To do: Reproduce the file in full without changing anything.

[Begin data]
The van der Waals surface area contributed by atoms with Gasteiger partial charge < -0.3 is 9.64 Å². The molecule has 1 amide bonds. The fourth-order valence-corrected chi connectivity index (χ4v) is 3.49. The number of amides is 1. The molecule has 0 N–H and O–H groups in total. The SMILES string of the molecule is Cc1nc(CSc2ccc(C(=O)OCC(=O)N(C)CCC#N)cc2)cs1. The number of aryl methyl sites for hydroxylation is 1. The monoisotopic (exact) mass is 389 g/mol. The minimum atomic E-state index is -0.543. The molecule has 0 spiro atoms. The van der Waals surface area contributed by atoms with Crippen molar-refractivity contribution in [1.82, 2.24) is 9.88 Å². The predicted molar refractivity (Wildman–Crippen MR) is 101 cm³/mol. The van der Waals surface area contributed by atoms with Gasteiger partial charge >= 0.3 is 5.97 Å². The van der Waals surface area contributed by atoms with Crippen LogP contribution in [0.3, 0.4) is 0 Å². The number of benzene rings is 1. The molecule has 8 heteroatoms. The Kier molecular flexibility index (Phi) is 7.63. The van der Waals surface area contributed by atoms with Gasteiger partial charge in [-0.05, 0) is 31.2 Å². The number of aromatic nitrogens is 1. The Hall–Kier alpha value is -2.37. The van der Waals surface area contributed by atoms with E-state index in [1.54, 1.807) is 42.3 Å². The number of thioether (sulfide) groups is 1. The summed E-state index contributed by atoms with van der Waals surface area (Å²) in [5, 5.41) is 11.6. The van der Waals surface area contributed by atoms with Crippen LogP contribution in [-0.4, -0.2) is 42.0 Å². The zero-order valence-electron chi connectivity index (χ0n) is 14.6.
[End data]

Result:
The van der Waals surface area contributed by atoms with Gasteiger partial charge < -0.3 is 9.64 Å². The molecule has 1 amide bonds. The fourth-order valence-corrected chi connectivity index (χ4v) is 3.49. The number of amides is 1. The molecule has 0 N–H and O–H groups in total. The SMILES string of the molecule is Cc1nc(CSc2ccc(C(=O)OCC(=O)N(C)CCC#N)cc2)cs1. The number of aryl methyl sites for hydroxylation is 1. The monoisotopic (exact) mass is 389 g/mol. The minimum atomic E-state index is -0.543. The molecule has 0 spiro atoms. The van der Waals surface area contributed by atoms with Crippen molar-refractivity contribution in [1.82, 2.24) is 9.88 Å². The predicted molar refractivity (Wildman–Crippen MR) is 101 cm³/mol. The van der Waals surface area contributed by atoms with Gasteiger partial charge >= 0.3 is 5.97 Å². The van der Waals surface area contributed by atoms with Crippen LogP contribution in [0.3, 0.4) is 0 Å². The number of benzene rings is 1. The molecule has 8 heteroatoms. The Kier molecular flexibility index (Phi) is 7.63. The van der Waals surface area contributed by atoms with Gasteiger partial charge in [-0.05, 0) is 31.2 Å². The number of aromatic nitrogens is 1. The Hall–Kier alpha value is -2.37. The van der Waals surface area contributed by atoms with E-state index in [1.54, 1.807) is 42.3 Å². The number of thioether (sulfide) groups is 1. The summed E-state index contributed by atoms with van der Waals surface area (Å²) in [5, 5.41) is 11.6. The van der Waals surface area contributed by atoms with Crippen LogP contribution in [-0.4, -0.2) is 42.0 Å². The zero-order valence-electron chi connectivity index (χ0n) is 14.6.